I’m referring particularly to two things that have become abundantly clear during the COVID-19 shitshow:
- A widespread willingness to believe in totalitarian forms of government (as other people have pointed out above). This manifests not only in the “oh, won’t you please barricade us in our homes and treat us like the filth that we are?” calls for lockdowns and other draconian interventions, but also the endless fawning over China.
- A madness-of-crowds scenario in which reason and logic has been tossed out of the window, and I suspect this is because reason and logic are no longer taught, or valued, in academia. These things have been largely supplanted by postmodernist forms of reasoning which resemble pre-Enlightenment quasi-religious beliefs.
These things are going to be very hard to recover from, because once the totalitarian ball is rolling, there aren’t many things that will stop it. Totalitarianism is predicated on a very simple psychological premise:
- There is no such thing as an evil person (more commonly known as ‘no guilty people in jail’). In other words, virtually nobody would look inside themselves and say “I am evil”. Everyone thinks of themselves as acting from the highest motives. This is a recurring trope in fiction, eg., this little soliloquy:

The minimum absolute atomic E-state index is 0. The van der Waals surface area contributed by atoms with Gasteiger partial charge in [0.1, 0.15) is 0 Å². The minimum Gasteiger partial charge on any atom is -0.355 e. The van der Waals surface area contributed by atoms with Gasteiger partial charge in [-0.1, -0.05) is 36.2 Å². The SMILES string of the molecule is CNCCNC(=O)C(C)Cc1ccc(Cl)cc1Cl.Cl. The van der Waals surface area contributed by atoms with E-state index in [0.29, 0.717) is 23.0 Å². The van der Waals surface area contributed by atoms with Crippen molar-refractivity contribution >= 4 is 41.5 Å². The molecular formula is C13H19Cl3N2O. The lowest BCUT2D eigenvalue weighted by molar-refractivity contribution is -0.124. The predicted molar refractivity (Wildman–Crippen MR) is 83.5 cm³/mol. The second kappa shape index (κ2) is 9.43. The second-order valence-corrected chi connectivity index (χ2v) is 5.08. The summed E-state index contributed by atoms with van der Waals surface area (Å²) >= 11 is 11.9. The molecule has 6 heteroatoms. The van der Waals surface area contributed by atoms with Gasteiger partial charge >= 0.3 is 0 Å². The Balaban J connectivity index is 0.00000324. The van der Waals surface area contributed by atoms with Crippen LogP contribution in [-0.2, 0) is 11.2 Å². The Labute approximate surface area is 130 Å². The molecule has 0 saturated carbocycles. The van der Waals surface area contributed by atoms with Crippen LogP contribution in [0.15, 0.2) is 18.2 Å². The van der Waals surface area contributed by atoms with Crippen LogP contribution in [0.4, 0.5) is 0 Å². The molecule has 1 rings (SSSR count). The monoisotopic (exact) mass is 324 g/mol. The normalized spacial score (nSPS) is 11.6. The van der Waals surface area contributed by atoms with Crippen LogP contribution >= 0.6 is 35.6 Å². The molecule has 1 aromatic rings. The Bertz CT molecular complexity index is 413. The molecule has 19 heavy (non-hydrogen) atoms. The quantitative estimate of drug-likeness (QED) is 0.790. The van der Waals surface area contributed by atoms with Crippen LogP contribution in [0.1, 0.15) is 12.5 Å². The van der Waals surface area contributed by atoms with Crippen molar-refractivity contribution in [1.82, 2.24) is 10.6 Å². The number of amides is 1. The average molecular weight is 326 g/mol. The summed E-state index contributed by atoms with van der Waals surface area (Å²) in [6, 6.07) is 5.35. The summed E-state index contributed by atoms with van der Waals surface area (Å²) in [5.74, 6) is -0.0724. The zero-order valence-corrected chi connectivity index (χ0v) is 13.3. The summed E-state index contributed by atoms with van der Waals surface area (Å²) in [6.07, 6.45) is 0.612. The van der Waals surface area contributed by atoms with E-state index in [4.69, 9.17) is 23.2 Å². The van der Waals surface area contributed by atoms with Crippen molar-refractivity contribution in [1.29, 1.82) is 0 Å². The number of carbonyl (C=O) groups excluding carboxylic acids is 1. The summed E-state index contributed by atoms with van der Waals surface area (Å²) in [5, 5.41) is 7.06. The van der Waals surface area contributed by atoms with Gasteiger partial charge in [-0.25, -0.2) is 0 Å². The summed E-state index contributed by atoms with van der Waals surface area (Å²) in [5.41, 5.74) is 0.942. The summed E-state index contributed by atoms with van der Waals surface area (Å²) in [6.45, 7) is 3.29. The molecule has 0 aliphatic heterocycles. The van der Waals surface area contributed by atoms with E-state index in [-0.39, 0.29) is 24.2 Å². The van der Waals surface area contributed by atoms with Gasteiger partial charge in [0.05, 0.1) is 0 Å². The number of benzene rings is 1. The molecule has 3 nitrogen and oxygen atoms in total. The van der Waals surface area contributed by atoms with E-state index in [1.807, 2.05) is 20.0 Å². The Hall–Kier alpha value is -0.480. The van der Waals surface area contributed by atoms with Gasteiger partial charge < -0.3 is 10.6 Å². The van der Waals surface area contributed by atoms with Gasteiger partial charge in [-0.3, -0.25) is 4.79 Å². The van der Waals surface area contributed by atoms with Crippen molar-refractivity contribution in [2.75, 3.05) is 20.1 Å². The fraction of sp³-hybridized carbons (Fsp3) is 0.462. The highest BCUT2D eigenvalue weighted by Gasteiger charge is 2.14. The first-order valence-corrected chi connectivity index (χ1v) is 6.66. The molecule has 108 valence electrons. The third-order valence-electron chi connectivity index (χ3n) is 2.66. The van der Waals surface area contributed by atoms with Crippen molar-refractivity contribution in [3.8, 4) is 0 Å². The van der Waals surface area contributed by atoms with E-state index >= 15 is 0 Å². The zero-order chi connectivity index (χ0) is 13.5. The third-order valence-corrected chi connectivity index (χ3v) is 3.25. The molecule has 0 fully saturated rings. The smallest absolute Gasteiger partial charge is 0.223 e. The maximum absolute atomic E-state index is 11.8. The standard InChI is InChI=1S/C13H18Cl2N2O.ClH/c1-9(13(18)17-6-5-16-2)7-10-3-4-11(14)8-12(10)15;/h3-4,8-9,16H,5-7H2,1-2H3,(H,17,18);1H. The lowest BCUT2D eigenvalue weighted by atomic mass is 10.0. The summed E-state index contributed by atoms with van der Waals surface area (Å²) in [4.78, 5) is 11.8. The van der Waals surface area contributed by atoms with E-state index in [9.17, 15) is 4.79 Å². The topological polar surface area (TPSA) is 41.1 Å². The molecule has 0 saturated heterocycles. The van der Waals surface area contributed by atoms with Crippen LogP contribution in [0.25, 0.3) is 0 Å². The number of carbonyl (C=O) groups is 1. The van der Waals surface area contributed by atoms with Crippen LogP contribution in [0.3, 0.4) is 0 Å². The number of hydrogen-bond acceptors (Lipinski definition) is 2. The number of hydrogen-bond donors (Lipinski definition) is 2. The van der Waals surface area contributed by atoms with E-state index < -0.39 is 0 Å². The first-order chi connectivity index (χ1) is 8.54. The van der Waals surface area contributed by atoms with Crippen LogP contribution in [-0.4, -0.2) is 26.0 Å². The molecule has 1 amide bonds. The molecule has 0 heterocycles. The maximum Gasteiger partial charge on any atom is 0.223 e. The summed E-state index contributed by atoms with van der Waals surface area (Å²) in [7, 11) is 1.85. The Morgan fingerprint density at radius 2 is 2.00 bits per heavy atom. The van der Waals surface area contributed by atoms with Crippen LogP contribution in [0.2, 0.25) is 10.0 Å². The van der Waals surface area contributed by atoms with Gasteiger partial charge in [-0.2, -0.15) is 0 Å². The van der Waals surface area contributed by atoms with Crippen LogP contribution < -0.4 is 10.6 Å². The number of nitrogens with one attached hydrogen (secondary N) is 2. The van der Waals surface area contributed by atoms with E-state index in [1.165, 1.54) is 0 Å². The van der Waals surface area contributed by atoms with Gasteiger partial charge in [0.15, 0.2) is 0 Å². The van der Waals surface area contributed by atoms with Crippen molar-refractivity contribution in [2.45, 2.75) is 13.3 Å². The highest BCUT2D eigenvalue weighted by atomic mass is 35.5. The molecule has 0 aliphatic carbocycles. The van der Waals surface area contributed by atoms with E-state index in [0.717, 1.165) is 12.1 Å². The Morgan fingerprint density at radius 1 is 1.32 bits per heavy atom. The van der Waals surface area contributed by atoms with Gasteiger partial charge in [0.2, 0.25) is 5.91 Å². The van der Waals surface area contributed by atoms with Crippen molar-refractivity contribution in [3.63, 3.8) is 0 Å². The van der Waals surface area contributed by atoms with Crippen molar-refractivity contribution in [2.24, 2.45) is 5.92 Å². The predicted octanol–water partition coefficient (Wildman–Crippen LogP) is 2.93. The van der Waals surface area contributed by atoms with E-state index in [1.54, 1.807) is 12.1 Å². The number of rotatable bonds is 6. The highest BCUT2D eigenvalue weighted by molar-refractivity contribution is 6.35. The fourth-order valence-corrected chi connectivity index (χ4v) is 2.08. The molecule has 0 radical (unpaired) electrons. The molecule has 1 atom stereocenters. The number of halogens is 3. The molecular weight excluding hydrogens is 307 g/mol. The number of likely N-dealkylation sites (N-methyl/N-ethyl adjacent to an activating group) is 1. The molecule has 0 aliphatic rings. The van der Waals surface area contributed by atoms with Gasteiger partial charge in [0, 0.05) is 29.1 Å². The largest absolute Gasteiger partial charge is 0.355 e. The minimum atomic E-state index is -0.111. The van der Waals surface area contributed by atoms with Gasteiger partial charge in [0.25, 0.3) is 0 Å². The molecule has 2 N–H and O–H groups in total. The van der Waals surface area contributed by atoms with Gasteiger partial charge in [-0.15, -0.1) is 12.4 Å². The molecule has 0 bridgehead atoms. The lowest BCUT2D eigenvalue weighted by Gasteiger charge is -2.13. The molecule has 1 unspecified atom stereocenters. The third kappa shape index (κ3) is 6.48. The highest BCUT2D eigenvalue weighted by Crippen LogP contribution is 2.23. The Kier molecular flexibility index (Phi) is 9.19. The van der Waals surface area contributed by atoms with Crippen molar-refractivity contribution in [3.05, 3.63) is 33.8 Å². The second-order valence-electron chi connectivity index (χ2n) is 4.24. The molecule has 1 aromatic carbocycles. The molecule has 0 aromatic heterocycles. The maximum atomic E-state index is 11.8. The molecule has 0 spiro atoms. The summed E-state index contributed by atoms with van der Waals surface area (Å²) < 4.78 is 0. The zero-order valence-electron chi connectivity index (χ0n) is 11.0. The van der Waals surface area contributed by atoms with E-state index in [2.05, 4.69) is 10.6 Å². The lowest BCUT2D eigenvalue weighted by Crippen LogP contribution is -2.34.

All that needs to happen to establish a totalitarian dictatorship is this:
- Set up some enormous, largely-fictional problem (the “big lie” that Hitler famously wrote about) that must be solved via outrageous acts.
- Saturate society with the existential threat posed by this problem, such that the proposed acts are acceded to, or at least ignored.
Even if the lie is discovered, people will continue to lie to themselves and support the acts of the State, because to face the truth every ordinary person would have to admit: “I condoned evil. I am a bad person”. And that simply isn’t going to happen.
COVID-19, then, opened the way to widespread, probably-fatal corruption of the Western commitment to Truth.
I think you’ve misunderstood my point here. To describe China as a shithole is an understatement. It’s a failure. But it is a very big failure, and within that big failure is a core of successful, competent and dedicated people (as is true of many failed states) who are able to leverage mediocrity to realise some Goals. One of their goals is the destruction of what the West stands for. Not their capacity to buy stuff - as you correctly said, China relies heavily on the West for trade - but to eviscerate their beliefs and make them subservient to Communism with Chinese Characteristics.